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Logo of bmjThis ArticleThe BMJ
 
BMJ. 2008 January 12; 336(7635): 65.
PMCID: PMC2190244

German patients escape financial penalties for not following their doctor’s advice

Patients with chronic disease in Germany will now be penalised only if they explicitly declare that they have not taken drugs and followed their doctor’s advice and will continue doing this in the future.

The government originally wanted to impose financial penalties on any patient who did not follow medical advice. But the plan was abandoned after doctors and patient groups mounted vigorous protests, saying that it would destroy the doctor-patient relationship. The legality and ethics of the plan were also questioned.

The compromise was reached just before Christmas by the federal joint committee of doctors, hospitals, and health insurance companies (Gemeinsame Bundesausschuss), which informs government decisions on the refunding of health care costs. The ruling took effect at the start of this month.

“A legally sound regulation on therapy compliance has to be based on an agreement between doctor and patient,” explained the chairman of the Gemeinsame Bundesausschuss, Rainer Hess.

Doctors will now have to certify that all patients with long term conditions are sticking to their treatment unless the patient refuses the treatment. The certificate will limit a patient’s contribution towards health care costs to a maximum of 1% of their gross income. Patients without a certificate will pay 2%.

Exemptions to the new ruling include children under 18, people with severe mental or physical disabilities, and patients needing nursing care, who automatically qualify for the lower contribution level.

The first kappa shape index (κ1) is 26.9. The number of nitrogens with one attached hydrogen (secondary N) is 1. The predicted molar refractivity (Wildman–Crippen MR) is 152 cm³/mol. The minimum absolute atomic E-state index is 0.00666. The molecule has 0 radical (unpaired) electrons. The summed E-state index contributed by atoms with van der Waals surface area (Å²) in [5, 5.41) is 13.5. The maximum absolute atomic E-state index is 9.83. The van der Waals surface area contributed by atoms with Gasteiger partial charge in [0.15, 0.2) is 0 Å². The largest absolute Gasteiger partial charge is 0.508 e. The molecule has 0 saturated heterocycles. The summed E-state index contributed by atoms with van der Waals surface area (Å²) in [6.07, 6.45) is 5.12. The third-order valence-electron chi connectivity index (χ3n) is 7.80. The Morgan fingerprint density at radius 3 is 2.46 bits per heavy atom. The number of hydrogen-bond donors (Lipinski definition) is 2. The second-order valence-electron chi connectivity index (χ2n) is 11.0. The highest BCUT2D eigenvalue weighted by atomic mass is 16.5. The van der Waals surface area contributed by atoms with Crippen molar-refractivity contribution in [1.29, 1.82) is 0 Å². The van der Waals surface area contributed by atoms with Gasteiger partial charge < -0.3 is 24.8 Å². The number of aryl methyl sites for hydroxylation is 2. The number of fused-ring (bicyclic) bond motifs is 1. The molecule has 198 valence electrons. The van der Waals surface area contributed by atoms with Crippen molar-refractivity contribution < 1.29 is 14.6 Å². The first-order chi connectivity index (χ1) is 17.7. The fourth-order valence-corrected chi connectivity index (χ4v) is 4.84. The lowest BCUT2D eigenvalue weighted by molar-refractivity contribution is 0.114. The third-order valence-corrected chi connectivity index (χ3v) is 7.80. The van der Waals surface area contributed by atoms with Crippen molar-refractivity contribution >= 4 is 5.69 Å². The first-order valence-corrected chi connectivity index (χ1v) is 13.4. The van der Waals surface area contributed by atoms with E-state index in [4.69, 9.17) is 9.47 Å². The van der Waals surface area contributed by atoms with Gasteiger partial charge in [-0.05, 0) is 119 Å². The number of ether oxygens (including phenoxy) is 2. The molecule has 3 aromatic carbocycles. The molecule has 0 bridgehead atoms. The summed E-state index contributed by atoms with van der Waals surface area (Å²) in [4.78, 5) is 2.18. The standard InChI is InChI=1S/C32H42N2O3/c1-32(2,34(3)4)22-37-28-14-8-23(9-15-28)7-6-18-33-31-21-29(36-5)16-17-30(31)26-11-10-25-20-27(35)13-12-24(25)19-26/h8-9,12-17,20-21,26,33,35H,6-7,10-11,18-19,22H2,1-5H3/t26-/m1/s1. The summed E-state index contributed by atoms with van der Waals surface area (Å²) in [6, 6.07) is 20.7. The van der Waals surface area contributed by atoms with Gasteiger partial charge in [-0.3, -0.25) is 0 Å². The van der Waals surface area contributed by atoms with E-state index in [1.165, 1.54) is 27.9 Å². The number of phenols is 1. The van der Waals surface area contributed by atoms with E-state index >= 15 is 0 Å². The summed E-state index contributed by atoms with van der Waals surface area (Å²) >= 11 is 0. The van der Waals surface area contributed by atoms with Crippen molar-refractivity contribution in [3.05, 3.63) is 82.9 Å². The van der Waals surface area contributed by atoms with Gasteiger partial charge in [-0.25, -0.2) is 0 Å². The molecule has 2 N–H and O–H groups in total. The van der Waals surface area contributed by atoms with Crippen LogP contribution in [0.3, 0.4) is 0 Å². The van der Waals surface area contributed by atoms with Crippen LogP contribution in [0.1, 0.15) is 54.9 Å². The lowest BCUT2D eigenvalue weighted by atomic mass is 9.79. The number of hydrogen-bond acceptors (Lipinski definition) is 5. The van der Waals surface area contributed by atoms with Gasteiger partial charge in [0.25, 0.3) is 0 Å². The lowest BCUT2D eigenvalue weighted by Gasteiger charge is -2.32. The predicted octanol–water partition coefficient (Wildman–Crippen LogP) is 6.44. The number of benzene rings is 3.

A similar plan in July 2007 to make breast, bowel, and cervical cancer screening compulsory and penalise those failing to attend was also dropped by the Gemeinsame Bundesausschuss (BMJ 2007;333:877).

Instead, the committee decided to make an explanation of the risks and benefits of screening compulsory. All women born after 1 April 1987 and all men born after 1 April 1962 without private insurance will have to certify in a health check-up passport that they have received counselling. The certificate will enable them to claim an additional refund of health care costs should they develop any of these cancers. The younger age for women takes account of cervical screening.

“We could not decide on any stricter regulation and force patients to take part in screening tests since all of them carry risks as well as benefits”, said Dr Hess.

Currently, all adults over 55 are advised to undergo faecal occult blood testing for colon cancer every two years and colonoscopy twice, 10 years apart. Men are advised to have an annual rectal examination for prostate cancer once they reach 45, and women are recommended to have annual check-ups for breast cancer from the age of 30, mammography every two years between the ages of 50 and 69, and cervical smear tests annually from the age of 20.


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